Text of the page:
I’ve still got the bloody hiccups. Mrs Ray has recently returned from the Far East and has been trying out on her nearest and dearest several of the recipes she garnered during her trip. There’s the one with a bit of garlic and lots of chilli and the one with a bit of chilli and lots of garlic; there’s the coconut milk one (with, erm, garlic and chilli) and that thing we had last night with lemongrass, star-anise, cloves, cardamom and, yep, garlic and chilli.
They are all delicious, natch, but along with other similar dishes they have one thing in common (apart from their two staple ingredients): they all give me hiccups. It’s the wretched chilli. It does for me every time. Well, it’s either the chilli or the ice-cold lager that I often have alongside. One mouthful of chilli and a lengthy but far-too-quickly-taken draught of Kingfisher, Tiger or Asahi Super Dry to douse the flames and I get that synchronous diaphragmatic flutter thing going on. It cracks my two boys up no end and they have bets on how long it will be before I become so afflicted and on how long it will take before I become calm and still again. Little rotters.
I’m nothing if not stoic, though, and it takes more than a little spasmodic gastrointestinal discomfort to put me off my tucker. I simply grit my teeth and carry on manfully. In fact, my main anxiety with such food is what the heck to drink.
The default setting is, of course, lager and I have shelves of Asahi in the fridge to prove it, but when I go out I do try to be a bit more adventurous, particularly at the Red Snapper, our local Thai. It not only serves excellent grub but also does BYO, which makes it cracking good value. It seems daft, therefore, to take beer when one can take wine for no extra cost. The trouble is that I am far too indecisive and always take too many bottles. I mean, I don’t know what I’m going to eat until I get there, do I? It might be Thai green curry or pad Thai or that nice sizzling fish thing they do on a skillet, and I like to be prepared. I invariably end up sharing the vino among the other tables, though.
The other day I took a nice ‘n’ spicy gewurztraminer, which always works well as a pipe-opener as you sit perusing the menu. Pick a good one that’s not too dry and it’ll suit many a Thai dish, the oiliness, spiciness and touch of sweetness matching like with like. Mine worked a treat with the spicy Thai fishcakes too. The subsequent crisp, clean Loire sauvignon blanc, though, tasted very odd with the coconut, galangal and chicken soup and was clearly a mistake.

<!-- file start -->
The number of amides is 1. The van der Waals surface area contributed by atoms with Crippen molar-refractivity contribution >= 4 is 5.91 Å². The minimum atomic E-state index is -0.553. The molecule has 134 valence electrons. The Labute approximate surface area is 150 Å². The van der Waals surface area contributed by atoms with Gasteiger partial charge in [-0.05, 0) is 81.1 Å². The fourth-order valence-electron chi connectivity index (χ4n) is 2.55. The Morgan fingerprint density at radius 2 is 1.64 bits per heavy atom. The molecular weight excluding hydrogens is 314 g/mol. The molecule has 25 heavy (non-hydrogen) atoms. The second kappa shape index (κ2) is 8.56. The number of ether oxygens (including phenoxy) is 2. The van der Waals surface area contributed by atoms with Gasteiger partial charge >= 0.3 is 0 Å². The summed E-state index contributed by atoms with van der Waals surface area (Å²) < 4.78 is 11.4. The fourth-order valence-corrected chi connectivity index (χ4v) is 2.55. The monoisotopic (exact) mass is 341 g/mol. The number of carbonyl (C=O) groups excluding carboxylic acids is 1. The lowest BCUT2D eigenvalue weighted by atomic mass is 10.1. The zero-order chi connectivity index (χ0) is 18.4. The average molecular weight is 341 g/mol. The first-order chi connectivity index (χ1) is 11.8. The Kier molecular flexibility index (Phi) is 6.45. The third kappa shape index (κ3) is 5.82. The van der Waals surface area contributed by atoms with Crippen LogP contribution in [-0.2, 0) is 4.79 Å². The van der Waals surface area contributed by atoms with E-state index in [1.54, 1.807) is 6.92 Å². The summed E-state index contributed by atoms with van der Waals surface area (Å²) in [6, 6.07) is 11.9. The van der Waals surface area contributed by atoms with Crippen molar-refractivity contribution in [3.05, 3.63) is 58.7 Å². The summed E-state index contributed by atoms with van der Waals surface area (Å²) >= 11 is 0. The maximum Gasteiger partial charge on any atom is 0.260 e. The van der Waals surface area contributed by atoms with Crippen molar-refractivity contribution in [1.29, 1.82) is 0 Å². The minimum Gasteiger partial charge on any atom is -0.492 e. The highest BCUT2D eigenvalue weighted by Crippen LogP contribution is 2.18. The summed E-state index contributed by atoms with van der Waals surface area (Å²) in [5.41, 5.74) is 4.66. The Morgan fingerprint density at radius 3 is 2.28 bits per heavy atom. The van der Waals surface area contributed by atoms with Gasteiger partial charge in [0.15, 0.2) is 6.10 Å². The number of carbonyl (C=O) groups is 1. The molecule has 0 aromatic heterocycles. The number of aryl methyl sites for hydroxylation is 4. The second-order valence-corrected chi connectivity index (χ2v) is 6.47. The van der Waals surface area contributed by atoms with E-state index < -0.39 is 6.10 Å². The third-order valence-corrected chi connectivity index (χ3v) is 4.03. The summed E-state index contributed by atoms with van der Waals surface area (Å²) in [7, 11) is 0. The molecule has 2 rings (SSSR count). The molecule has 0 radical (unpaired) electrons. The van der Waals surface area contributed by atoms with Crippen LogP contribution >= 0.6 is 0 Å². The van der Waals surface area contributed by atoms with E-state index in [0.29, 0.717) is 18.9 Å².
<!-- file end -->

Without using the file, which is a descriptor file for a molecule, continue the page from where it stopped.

I should have paid more attention to Costanzo Scala, the wine buyer and head sommelier at that nonpareil Indian eaterie, Benares, in Berkeley Square, London W1. Creamy coconut dishes need soft, creamy wines, he reckons. On the other hand, dishes with ginger, coriander and, say, lime need something more acidic. Sauvignon blanc would be perfect here, the wine’s grassiness matching the herby notes of the coriander.
Scala further contends that heat on the palate makes one salivate and that you need softer, oilier wines as a result. Acidic wines such as sauvignon or riesling simply accentuate the heat of the spice, whereas oak-aged chardonnays, viogniers or fine pinot grigio carry the spice for longer but in a soothing manner without imparting too much heat. With tandoori dishes the latter are a must, he reckons, with the oakiness and butteriness of the wines bringing out the lovely, smoky, charcoal flavours of the tandoor.
“But above all it’s balance that matters,” he cautions. “Try the wine on its own first. If it’s high in alcohol and warm in the mouth, imagine how much warmer it’ll be with chilli on top of it. You might think of taking something softer and less alcoholic, or at least one where the alcohol is well integrated.”
The other night at the Red Snapper I had a terrific South African shiraz (see Six of the Best, left) which was spot-on with stir-fried duck breast and spicy red curry sauce. It was spicy stuff itself, its sweet ripe cherry fruit weaving some particular magic.
But, but, but… having said that, a beer is sometimes just so right. A hoppy lager is perfect with a fiery chicken Madras, say, as is a sweet-edged stout or porter with lamb pasanda. And it’s hard to beat the superb Hoegaarden Blonde with coconut and coriander veg curry.
That must be a match made in heaven; I’m starting to hiccup at the very thought.

Six of the best to drink with hot food